Concerns over a growing homeless population, property theft and the loop of repeat offenders in and out of county jail dominated a Friday forum where candidates running for Island County Sheriff answered questions.
The group calling itself “Old Goats – Fully Informed Voters” invited candidates Rick Felici and Lane Campbell to its monthly luncheon at Holmes Harbor Rod & Gun Club.
Campbell and Felici, both long-time deputies, told voters why they’d be the best successor to Sheriff Mark Brown, who is retiring.
Chief Criminal Deputy Felici, second-in-command to Brown, emphasized his administrative experience, including the writing of budgets, management of employees and the oversight of training and hiring. Felici moved up the ranks of the Island County Sheriff’s Office over 24 years, starting as a patrol deputy.
In his current position as chief criminal deputy, he joked, “I’m not a criminal nor am I in charge of criminals. I have enforcement power over criminal matters.”
Felici said he envisioned having weekly meetings as sheriff at different precincts to hear concerns from his staff.
Tackling societal issues, Felici said, takes multiple efforts and agencies.
“There’s homelessness, the mentally ill, addiction and criminal issues out there,” he said. “All these problems have a separate set of solutions.”
Campbell, a patrol deputy on the north end of Whidbey, emphasized his daily interactions with the community and his first-hand knowledge of homeless camps, repeat drug offenders and the concerns of Oak Harbor downtown business owners.
“I’ve worked for five different sheriffs and two different police chiefs,” Campbell said. “I have 37 years’ experience. I’ve seen what works, what doesn’t work and I see what can be improved upon.”
Campbell has worked 27 years with Island County Sheriff’s Office and another 10 years in other law enforcement agencies.
Campbell described Island County Superior Court’s attempt to help drug addicts as ineffective. The adult drug court is a program that closely monitors participants who complete a treatment program and follow other requirements.
“It needs to be revamped,” he said. “We arrest people all the time on narcotics. There has to be the follow-up at the prosecutor’s office. And guess what? It’s ‘let’s make a deal’ time and they go to drug court. It’s a revolving door of drug offenses. It’s ridiculous.”
Felici responded that while some recycling of offenders occurs, “we have first-time offenders going to prison.”
When the candidates were asked if they intended to round up illegal immigrants, both replied that they didn’t see it as “a problem” local issue.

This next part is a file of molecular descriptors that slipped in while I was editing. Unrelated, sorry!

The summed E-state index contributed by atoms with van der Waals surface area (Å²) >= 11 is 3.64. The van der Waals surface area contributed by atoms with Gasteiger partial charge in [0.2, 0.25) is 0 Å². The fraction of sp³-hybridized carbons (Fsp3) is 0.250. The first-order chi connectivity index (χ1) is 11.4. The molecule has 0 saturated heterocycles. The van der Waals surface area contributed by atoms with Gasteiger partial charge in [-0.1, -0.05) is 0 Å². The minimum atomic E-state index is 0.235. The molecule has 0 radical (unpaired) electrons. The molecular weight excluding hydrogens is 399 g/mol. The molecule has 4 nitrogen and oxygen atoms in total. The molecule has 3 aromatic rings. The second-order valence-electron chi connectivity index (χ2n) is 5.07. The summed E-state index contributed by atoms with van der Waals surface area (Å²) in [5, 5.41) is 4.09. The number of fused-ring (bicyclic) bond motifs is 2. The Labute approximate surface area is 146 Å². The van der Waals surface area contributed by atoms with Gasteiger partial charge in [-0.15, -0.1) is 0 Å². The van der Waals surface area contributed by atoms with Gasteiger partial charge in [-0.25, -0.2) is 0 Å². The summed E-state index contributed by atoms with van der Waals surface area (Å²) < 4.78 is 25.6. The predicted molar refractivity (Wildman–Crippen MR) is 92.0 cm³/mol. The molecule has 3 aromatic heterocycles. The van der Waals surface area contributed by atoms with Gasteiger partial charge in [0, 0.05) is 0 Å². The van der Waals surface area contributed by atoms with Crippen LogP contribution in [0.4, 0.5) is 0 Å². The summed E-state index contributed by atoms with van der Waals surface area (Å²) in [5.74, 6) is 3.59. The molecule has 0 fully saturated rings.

“We do not go out and actively seek those individuals,” Campbell said.
Felici added: “We only act on active warrants.”
Both candidates acknowledged there’s a shortage of deputies in the department. But it’s not a matter of money, they said, it’s a lack of applicants and the length of time it takes for training.
The recession layoffs of 2008 eventually led to a “buyer’s market” for those looking for a job in law enforcement, Felici explained.
“Also, there’s a backlog of academy classes,” he said.
County Commissioner Rick Hannold was one of 45 people seated around the candidates, listening in like all the others. When asked whether the county had restored the sheriff’s department funding from previous cuts, Hannold said all departments’ budgets have been restored.
Paying overtime for the extra hours deputies must work to overcome staffing shortages is necessary, both men said.
Fireworks and firearms were two other issues Felici and Campbell saw badge-to-badge. Asked about upholding the constitutional right to bear arms, both candidates said they had no intention of infringing on the Second Amendment.
“If you’re worried we’ll take away your guns in your sleep, well neither one of us will go there,” Felici said.
With Fourth of July just around the corner, they were also asked about enforcing the stricter ordinance regarding when fireworks can be discharged in Island County. Responding to all the calls received about noise and fireworks isn’t possible, both candidates said.
“Our call load triples, it goes up to 600 calls a day,” Campbell said of early July statistics. “I don’t know how six deputies handle that.”
Felici said law enforcement officers must prioritize emergency calls.